So, I think they are going to try and keep pushing that way, because for the people running the Western countries this is a very important battle in a way, because I think that if Russia were to pull through on its current foreign policy (and Putin did say yesterday that that is their intention), we will probably look back on 2014 and say that this is the beginning of a shift away from a unipolar world in which the Western powers have had the bulk of military might in the world.

    We are struggling to understand whether we have reached the point of no return or we can still get back to normal in our relations?

    Roslyn Fuller: You can always get back to normal. And indeed, that is really the point of international laws – to try to get back to normal, to try and have stabilization, to try to work together globally in a way that is beneficial to most people. But we have seen, unfortunately, that these tensions have been mounting for a really long time. And we’ve seen that a lot of our major institutions, like the WTO, like the IMF or like the UN have really failed in completing their tasks and failed to build a consensus with the countries around the world. And I think that is really what is coming home to roost you.

    So, I think until those fundamental  issues are resolved, I think until we have an institutional framework that allows for global cooperation and has mechanisms for deciding thing on a basis of mutual respect, I don’t see how that is possible. I think it is a point we should be working towards, but I don’t know if it possible and I don’t think it is something that one side themselves can make happen. Both sides have to be willing to engage in that dialog.

    What effect the sanctions between Russia and the EU will have on each other? And with the latest situation with the Russian Ruble, what effect has that had?

    Pekka Vilyakainen: I think that the answer is definitely two-folded. I'm coming from a big business, a big enterprise and investment world. And there the difference is being compared to the startups and entrepreneurship, what we are doing in Russia.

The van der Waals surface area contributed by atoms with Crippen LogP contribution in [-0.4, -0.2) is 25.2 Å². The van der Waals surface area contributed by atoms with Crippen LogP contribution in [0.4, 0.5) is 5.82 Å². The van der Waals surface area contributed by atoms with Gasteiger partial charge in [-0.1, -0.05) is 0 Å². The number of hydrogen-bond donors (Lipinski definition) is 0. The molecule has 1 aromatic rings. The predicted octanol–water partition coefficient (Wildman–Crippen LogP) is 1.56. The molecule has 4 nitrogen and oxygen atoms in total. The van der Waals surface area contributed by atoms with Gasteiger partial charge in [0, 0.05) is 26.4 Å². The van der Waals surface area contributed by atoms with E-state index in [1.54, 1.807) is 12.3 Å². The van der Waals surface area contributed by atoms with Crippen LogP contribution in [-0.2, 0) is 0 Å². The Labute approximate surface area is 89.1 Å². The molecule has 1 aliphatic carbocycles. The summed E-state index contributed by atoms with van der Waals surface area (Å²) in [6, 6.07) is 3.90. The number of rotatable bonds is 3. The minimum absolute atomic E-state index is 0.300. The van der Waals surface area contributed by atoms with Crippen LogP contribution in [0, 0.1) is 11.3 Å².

From the positive side, I think that the direct impact for the startup community, for the Skolkovo project, for entrepreneurship in Russia is not so severe, because the young entrepreneurs don’t think so much about these kinds of things and they are not under the sanctions in any way. We can see it in a very concrete manner that, for example, the Russians are very active in their startup events all over the world, foreign investors and foreign communities are active in Russia and there is no impact.

    However, of course, when you talk about the big businesses – premises, construction – for any big business there the cost of financing is the biggest problem, especially now, after the Russian Ruble’s exchange rate issue. That of course is a severe problem for those who has the income in rubles and, for example, the debt in the US dollars or euros. I would say that for my personal life the impact has been relatively small so far.

    What is the mood of the business elite in Europe and the West?

    Pekka Vilyakainen: First of all, to be very honest, this is my personal view, it is not my official view. This isolation – I haven’t seen that so much. Of course, there is a lot of talk and so forth. And I know that in certain sectors there is a massive problem of having certain technical equipment and that kind of limitations. But, like I said, in high-tech, in software, in IT where I'm extremely active, so far, the impact has been quite small. I think that the isolation as such, at least today, it is mainly in the people’s heads.

    But I hope you will agree that the sanctions are counterproductive for any business?

    Pekka Vilyakainen: I'm not so naïve, so absolutely. The life would be much-much easier without the sanctions, that’s for sure.  My point was more like to say that the impact in the businesses where I'm involved has so far been relatively limited, and mainly due to the fact that I'm not in the capital intensive business. The capital is in the heads of the people, so to say.